The Changing Landscape of Local Sports Broadcasting

The Changing Landscape of Local Sports Broadcasting

The Arizona Coyotes, a professional ice hockey team in the NHL, recently announced a new TV deal with E.W. Scripps Co., a broadcast station owner. This move signifies a larger trend in the sports media industry, as cable TV bundles face increasing pressure due to cord cutting. With more consumers opting for streaming services, traditional broadcast stations are actively seeking rights to local sports media. The transition from cable TV to over-the-air networks is a significant development for the Coyotes and their fans.

Diamond Sports Group, the largest owner of regional sports networks, played a crucial role in this shift. Court papers revealed that Diamond chose to reject its contract with the Coyotes, leaving the team without a TV home for their local games. Diamond Sports Group is currently under bankruptcy protection, and this decision showcases the financial challenges faced by regional sports networks. The demise of their contract with the Coyotes also resulted in the defunct status of Bally Sports Arizona, the network on which the team’s games were previously aired.

While the Coyotes’ local games will now be available on over-the-air networks, the team and Scripps Co. have also promised a streaming option for fans. This move is in line with the changing viewing habits of consumers, as more and more people choose to watch content online. By offering a streaming option, the Coyotes can reach a wider audience and tap into the growing popularity of online streaming platforms. However, it remains to be seen whether deals with broadcast stations can replicate the financial viability of the regional sports network business model.

Scripps Co. and Gray Television, another broadcast station owner, are actively vying for the rights to local sports games. This competition has intensified due to the Diamond Sports Group’s bankruptcy filing, which has potentially made more media rights available. Scripps Co. has already secured deals to carry the NHL’s Vegas Golden Knights and a set of WNBA games on its networks. Meanwhile, Warner Bros. Discovery is planning to exit the regional sports network business by the end of the year. This transition has created opportunities for other teams to find new broadcasting partners. Recently, the MLB’s Houston Astros and NBA’s Houston Rockets acquired AT&T SportsNet Southwest and will relaunch it as the Space City Home Network.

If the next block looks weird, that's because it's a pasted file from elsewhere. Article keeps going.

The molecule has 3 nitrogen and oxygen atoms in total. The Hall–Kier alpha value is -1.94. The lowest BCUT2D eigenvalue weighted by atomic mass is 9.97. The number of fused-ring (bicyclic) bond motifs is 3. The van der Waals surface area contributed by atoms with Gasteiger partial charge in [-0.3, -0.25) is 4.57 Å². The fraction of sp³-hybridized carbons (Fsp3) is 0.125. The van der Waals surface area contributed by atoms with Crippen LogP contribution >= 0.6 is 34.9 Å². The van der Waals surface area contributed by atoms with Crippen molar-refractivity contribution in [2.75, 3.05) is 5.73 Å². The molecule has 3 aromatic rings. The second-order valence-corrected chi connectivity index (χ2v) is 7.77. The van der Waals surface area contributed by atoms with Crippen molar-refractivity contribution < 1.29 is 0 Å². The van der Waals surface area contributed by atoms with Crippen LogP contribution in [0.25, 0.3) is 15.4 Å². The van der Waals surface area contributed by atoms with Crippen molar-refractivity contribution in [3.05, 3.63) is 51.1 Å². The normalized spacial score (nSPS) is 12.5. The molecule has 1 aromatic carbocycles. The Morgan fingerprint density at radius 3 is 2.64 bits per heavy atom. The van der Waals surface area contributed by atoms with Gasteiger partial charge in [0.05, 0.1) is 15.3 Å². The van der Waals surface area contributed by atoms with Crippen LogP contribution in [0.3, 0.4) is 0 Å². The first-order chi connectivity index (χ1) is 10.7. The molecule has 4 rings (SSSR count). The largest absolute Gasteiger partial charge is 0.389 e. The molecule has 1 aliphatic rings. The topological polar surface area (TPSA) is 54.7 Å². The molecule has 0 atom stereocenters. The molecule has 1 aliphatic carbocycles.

The landscape for local sports games has significantly shifted as more consumers opt out of traditional cable TV bundles and embrace streaming services. While broadcast networks are generally part of cable bundles, they are also available for free over-the-air. This accessibility increases the reach and potential viewership of teams. However, the regional sports network business model, which heavily relied on high fees, may no longer be sustainable in this evolving landscape. The economic viability of deals with broadcast stations remains uncertain.

Diamond Sports Group’s financial struggles have contributed to this changing landscape. The company filed for bankruptcy earlier this year and has stopped paying rights fees to some of the teams on its channels. It is currently seeking to renegotiate other rights payment deals while under bankruptcy protection. The rejection of the Coyotes’ contract highlights the significant amount of annual fees owed by Diamond to the team.

The Arizona Coyotes’ shift to a new TV home on over-the-air networks reflects the larger trend of cable TV bundles facing pressure due to cord cutting. Broadcast station owners, like Scripps Co. and Gray Television, are actively competing for the rights to local sports media, particularly with the opportunities presented by Diamond Sports Group’s bankruptcy filing. The emergence of streaming services and the changing viewing habits of consumers are contributing to the transformation of the local sports broadcasting landscape. While the financial model of regional sports networks may no longer be sustainable, the accessibility and potential viewership offered by free over-the-air networks and streaming platforms present new opportunities for teams and fans alike.

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